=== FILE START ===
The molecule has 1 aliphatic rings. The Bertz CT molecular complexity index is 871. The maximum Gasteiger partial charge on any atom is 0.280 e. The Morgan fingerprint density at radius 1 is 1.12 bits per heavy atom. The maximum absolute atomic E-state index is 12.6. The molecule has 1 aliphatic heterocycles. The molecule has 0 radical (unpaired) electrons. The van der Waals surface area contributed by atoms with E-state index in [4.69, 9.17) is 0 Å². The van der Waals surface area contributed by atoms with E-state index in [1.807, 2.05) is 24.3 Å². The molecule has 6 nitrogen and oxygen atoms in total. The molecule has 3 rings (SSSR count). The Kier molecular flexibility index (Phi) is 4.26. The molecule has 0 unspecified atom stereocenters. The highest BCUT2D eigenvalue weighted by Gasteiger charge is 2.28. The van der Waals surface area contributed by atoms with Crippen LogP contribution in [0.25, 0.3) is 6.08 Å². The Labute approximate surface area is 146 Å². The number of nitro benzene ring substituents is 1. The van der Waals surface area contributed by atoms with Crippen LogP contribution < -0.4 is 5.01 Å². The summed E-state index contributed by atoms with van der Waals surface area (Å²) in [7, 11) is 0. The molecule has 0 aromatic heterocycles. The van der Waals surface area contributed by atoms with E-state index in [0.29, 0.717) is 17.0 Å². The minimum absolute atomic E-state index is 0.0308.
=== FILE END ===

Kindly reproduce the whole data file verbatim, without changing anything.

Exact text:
The molecule has 1 aliphatic rings. The Bertz CT molecular complexity index is 871. The maximum Gasteiger partial charge on any atom is 0.280 e. The Morgan fingerprint density at radius 1 is 1.12 bits per heavy atom. The maximum absolute atomic E-state index is 12.6. The molecule has 1 aliphatic heterocycles. The molecule has 0 radical (unpaired) electrons. The van der Waals surface area contributed by atoms with E-state index in [4.69, 9.17) is 0 Å². The van der Waals surface area contributed by atoms with E-state index in [1.807, 2.05) is 24.3 Å². The molecule has 6 nitrogen and oxygen atoms in total. The molecule has 3 rings (SSSR count). The Kier molecular flexibility index (Phi) is 4.26. The molecule has 0 unspecified atom stereocenters. The highest BCUT2D eigenvalue weighted by Gasteiger charge is 2.28. The van der Waals surface area contributed by atoms with Crippen LogP contribution in [0.25, 0.3) is 6.08 Å². The Labute approximate surface area is 146 Å². The number of nitro benzene ring substituents is 1. The van der Waals surface area contributed by atoms with Crippen LogP contribution < -0.4 is 5.01 Å². The summed E-state index contributed by atoms with van der Waals surface area (Å²) in [7, 11) is 0. The molecule has 0 aromatic heterocycles. The van der Waals surface area contributed by atoms with E-state index in [0.29, 0.717) is 17.0 Å². The minimum absolute atomic E-state index is 0.0308.